Filing for bankruptcy means you’re free of the financial burdens you may have had to go through. However, if you were eligible to file for bankruptcy, that also means your credit probably wasn’t the best. Rebuilding your credit after filing for bankruptcy can seem almost impossible. If you’re not sure where to start, take these steps to start building your credit in order to reach financial freedom.
A budget is a financial roadmap that lays out where your money will go. If you have a budget, you’re able to assign your hard-earned income to a specific job. Whether that be to build your savings, pay off debt, or for everyday expenses. Creating a budget after you filed for bankruptcy is going to ensure you’re making the right financial decisions moving forward. To ensure your budget is realistic, you’ll need to take a look at your spending habits and see where your money is currently going. That way, you can start to make adjustments to improve your financial health. A great way to track your spendings is by using a spreadsheet, a financial app, or even your bank statements.
Your budget should be based on your total income each month. Once you have that number, you’ll need to divvy up your income based on how much you intend to set aside for bills, savings, household items, and miscellaneous items. Avoid making unrealistic expectations and create a plan on how you’ll hold yourself accountable, whether that be setting up autopay or tracking your spending regularly.
Secured credit cards may be the only opportunity you have to get your credit score up. With poor and/or bad credit you may not be able to qualify for traditional credit cards. A secured card is secured by a deposit that you make. For example, if you deposit $300 into your card, that counts as your security limit. If you fail to make a payment they pull the payment from the deposit. Although it may take a while for your secured credit to make an impact on your credit score, it’s still worth the effort.
If you filed for bankruptcy that means you must have an unhealthy relationship with your finances. It’s important that you reflect on your past mistakes to avoid making them again in the future. Some examples of mistakes are: not paying fees on time, a credit card was closed or your credit card balance is higher than usual. Either way, you should take into consideration your weaknesses and how you plan to overcome them.
Checking in on your credit after bankruptcy is absolutely critical to your future financial development. Tracking your progress and forming positive habits to rebuild your credit history is the first step in regaining your stability. When you track your credit closely you’re able to view what purchases may have negative impacts. You gain knowledge of your movements and how they affect your overall financial well-being.
If you view any inconsistencies take immediate action to address these concerns. When red flags go unaddressed you expose yourself to a greater risk down the road. Download an app or keep a close tab on your trusted credit checking website to ensure you’re making healthy purchases. Ignoring your finances is easy making it a reason some file for bankruptcy. It’s a high price to pay when you turn a blind eye. Turn your situation around remain closely attached to your credit movements.
Navigating how you’re going to grow your credit after filing for bankruptcy can initially be tricky. Become an authorized user on a trusted relative or friends account. This means that someone would add you to their credit card account and according to their credit habits you would also benefit positively or negatively. If you seek someone who has a great track record and is on top of their credit card payments this would be highly beneficial in growing your credit.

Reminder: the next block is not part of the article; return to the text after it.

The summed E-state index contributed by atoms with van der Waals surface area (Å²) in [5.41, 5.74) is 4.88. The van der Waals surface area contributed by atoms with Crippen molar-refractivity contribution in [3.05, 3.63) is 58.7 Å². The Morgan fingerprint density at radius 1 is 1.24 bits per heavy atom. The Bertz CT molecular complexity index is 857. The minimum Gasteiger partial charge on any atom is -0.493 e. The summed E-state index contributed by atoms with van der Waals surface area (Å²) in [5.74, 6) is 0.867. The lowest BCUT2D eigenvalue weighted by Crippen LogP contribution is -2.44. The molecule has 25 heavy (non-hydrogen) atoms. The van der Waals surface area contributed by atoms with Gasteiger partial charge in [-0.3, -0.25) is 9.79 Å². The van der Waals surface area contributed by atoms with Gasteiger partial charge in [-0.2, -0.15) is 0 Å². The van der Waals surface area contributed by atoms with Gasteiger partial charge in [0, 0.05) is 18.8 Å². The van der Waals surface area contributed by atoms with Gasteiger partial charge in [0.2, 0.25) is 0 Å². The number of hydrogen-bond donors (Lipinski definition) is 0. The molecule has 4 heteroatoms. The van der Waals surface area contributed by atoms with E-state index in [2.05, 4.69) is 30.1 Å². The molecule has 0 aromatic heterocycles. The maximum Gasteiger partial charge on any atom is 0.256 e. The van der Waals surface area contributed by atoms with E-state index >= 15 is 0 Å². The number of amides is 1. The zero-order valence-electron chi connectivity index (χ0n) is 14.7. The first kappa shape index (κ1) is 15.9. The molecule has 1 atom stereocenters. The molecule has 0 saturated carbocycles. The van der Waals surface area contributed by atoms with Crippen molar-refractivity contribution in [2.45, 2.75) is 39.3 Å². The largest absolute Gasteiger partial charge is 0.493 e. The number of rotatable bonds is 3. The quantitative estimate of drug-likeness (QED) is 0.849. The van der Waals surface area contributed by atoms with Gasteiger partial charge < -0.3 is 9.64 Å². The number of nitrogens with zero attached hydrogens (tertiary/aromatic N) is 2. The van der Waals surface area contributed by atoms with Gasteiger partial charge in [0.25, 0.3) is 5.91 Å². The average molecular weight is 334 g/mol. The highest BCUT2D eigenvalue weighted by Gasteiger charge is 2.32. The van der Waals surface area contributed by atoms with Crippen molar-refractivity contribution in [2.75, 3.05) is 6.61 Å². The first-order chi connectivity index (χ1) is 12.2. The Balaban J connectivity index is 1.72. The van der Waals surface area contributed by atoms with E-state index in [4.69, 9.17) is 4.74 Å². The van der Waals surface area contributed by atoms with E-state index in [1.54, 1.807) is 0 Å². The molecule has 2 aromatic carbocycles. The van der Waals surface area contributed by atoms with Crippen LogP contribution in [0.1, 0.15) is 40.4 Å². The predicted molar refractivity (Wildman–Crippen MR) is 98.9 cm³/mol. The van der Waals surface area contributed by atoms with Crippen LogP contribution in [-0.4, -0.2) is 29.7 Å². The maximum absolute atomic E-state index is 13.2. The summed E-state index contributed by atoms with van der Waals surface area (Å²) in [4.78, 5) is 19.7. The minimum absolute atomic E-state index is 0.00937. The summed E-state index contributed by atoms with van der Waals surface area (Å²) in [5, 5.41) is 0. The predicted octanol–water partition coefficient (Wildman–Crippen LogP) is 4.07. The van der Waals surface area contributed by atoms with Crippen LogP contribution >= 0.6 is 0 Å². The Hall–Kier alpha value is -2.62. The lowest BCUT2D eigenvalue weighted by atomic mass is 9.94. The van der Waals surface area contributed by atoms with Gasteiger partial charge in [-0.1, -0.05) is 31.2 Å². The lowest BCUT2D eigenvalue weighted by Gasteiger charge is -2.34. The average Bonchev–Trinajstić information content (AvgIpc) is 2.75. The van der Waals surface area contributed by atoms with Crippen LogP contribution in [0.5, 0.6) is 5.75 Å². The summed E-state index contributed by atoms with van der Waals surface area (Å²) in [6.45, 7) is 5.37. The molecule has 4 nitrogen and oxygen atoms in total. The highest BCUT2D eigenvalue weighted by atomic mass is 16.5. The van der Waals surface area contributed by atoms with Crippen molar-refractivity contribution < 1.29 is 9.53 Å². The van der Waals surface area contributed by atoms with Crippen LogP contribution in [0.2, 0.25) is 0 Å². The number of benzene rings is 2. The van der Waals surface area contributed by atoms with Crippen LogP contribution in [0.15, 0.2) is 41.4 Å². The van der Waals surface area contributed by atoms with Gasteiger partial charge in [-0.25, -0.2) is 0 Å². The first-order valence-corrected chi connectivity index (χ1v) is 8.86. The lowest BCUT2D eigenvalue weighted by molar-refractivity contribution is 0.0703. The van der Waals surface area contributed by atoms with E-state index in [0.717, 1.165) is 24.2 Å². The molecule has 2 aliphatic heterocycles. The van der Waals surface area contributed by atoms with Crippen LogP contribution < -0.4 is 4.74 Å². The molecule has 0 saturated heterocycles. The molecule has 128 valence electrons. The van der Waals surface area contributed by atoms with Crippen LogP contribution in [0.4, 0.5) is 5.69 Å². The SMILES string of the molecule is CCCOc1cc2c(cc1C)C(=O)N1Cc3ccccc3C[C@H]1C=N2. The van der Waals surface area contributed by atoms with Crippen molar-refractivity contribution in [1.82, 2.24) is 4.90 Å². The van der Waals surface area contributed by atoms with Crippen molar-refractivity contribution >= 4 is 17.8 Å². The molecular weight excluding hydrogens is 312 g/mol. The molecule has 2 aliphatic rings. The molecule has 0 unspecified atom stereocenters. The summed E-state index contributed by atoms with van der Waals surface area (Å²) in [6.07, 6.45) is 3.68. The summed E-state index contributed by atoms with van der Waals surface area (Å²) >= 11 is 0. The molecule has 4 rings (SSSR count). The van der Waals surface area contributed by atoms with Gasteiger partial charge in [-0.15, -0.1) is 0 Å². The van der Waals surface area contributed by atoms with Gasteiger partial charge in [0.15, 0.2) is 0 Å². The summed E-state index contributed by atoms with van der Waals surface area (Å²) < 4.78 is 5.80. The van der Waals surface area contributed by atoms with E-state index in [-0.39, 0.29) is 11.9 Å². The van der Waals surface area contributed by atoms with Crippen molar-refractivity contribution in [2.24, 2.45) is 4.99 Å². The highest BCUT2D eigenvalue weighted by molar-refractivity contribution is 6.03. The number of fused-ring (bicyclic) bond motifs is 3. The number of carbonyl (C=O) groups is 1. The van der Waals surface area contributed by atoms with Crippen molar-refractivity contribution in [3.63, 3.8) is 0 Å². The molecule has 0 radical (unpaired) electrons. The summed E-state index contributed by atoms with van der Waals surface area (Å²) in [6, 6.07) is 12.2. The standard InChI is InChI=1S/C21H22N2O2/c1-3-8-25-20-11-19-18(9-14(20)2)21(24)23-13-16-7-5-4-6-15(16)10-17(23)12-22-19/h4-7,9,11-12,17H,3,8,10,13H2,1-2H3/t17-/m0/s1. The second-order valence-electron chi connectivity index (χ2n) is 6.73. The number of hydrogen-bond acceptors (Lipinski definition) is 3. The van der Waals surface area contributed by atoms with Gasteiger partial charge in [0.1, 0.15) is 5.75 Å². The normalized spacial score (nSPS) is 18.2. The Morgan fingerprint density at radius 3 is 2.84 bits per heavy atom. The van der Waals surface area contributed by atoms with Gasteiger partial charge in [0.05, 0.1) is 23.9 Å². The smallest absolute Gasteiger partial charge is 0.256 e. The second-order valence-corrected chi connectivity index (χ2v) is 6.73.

Getting back on track using this method is easy and can greatly help you grow financially secure. Your pre-existing credit history would not hurt theirs. Choose someone wisely to help you get back on track because if the primary account holder makes sudden bad credit purchases this can further negatively impact you. Consider building your credit this way based on someone you trust and feel secure with.
If you aren’t sure about opening up another credit card, a secured loan is an option you might want to consider. When opening up a secured loan, you put something down as collateral. Examples include a vehicle or possibly a savings account. Something that can be claimed by a lender if you possibly can’t repay a loan. Make sure to look into any fees, interest rates, and monthly payments before applying for this type of loan.
Another loan you could look into is a credit-builder loan. These loans work differently from other types of loans and are meant to help improve your credit. Credit-builder loans do not give you money upfront. After applying and getting approved for a loan, the money you borrow is deposited into a savings account that you can’t access. After you have entirely repaid the loan back you then get your money. This is a way for lenders to eliminate the risk of allowing someone with poor credit to borrow a substantial amount. Not meeting the repayment on time may severely hurt you so repaying this loan on time is critical.
Building your credit after bankruptcy comes in many different forms. Make sure to look at the fine details before signing on to a new account and don’t forget to account for interest if you’re opening up a new line of credit. Bankruptcy doesn’t have to be a deterrent for your credit progress. Steer your finances in the right direction, create healthy habits and stick to a plan. Staying consistent with your goals may be the best way to get back into maintaining your finances. When your credit history finally starts to lift off, your vigilance will pay off your past hiccups.